A lack of guidance is leaving businesses out in the cold when it comes to pandemic planning

See also: Managing new risks

A flu pandemic is a key issue for business continuity and a serious concern for risk managers.

In a study of European risk managers' fears by StrategicRISK most respondents said pandemics were a genuine concern. While academics have found that the probability an influenza pandemic could adversely affect a company’s employees was greater than the probability that a fire could adversely affect a company’s property. The cumulative probability of a pandemic over time is predicted to be in the range of 3-10% for 2008, 14-41% by 2012 and 26-65% by 2017.

Given that the real risks associated with a pandemic are in the realm of business continuity, insuring against these risks alone is not an adequate response. A pandemic could seriously disrupt business operations by increasing absenteeism, by around 35% according to estimates, and affecting the movement of goods and services. In an increasingly interdependent world, bankruptcy is a threat for many organisations.

In order to keep their business running companies need to have robust continuity plans in place. They may also be required to make radical changes to the way they work to maintain their key services.

Despite this, leading academics have pointed out that there is a serious lack of government guidance provided to businesses on the issue of pandemic planning. Out of 30 governments surveyed, over a third offered no advice at all and only 8 provided significant levels of advice. In terms of themes covered, the governments of Ireland, Malta, Spain and the UK issued the most advice. Belgium, Turkey and Denmark released the least.

There is an urgent need for more advice and collaborative work, said the report from the London School of Hygiene and Tropical Medicine (LSHTM).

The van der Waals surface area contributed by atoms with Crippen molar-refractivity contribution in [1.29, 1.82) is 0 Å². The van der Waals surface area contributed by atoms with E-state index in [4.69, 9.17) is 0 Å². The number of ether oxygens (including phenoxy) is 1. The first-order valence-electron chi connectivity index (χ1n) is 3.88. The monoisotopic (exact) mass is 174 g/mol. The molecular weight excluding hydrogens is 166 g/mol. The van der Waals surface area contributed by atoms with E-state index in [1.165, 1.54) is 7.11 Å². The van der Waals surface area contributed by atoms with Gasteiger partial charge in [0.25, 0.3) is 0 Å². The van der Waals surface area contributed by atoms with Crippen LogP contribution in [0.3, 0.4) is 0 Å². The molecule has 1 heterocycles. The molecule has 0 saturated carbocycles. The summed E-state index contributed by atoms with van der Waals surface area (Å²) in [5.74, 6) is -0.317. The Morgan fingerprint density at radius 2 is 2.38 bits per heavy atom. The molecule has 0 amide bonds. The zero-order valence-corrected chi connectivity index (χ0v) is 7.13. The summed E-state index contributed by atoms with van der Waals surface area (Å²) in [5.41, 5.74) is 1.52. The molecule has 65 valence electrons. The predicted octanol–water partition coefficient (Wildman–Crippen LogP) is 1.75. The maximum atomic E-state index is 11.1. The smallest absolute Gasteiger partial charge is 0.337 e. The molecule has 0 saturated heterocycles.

The report assessed the breadth and depth of guidelines currently on offer and highlighted some of the gaps in advice. The authors recommended that more attention should be paid to areas where insufficient advice is available for organisations wanting to ensure business continuity.

One of the main areas earmarked was developing an overview of the possible risks and impacts of a pandemic. The report said this should be used as the basis for planning.

“More advice should be available for organisations seeking to purchase, store and distribute antivirals.

It is important for employers to assess the resiliency of the supply of the most essential services, such as water and power, and to plan for alternatives in case of disruption by their main providers. Businesses might be forced to temporarily close some units or shut down entire operations in the event of a pandemic and this needs to be incorporated into planning.

A lack of clear guidance on how to manage employees who are ill at work indicated that more needed to be done in this area. The report advised employers to consider taking more safety measures such as increasing social distancing at work and improving office hygiene.

Staffing policies should be thought through in advance. If businesses plan on significant amounts of home working they should test their capabilities beforehand. IT experts suggested that companies which do not ordinarily do much home working may struggle during a pandemic.

More advice should be available for organisations seeking to purchase, store and distribute antivirals at work and to determine how this could fit into a national or international response, said the LSHTM.

Communication was another area that lacked clarity. The report advised employers to try to anticipate employees’ fears and to address them as part of their education strategies. If employees are scared they may refuse to come to work.

The report also suggested that legal issues arising under a pandemic are not addressed by most organisations. Companies may be legally bound to fulfill their obligations towards employees, clients and suppliers even in the time of a pandemic. A consistent approach that compares well to peers could be the best way to avoid litigation, noted the experts.

Businesses may not be able to reduce the risk to zero but that does not mean action shouldn’t be taken. Professor Amin Mawani, a professor at Schulich School of Business in Toronto, said: ‘Competitors who have prepared themselves for a pandemic can have a unique window to steal market share during a pandemic, as well as to make strategic moves that may be harder to reverse later.’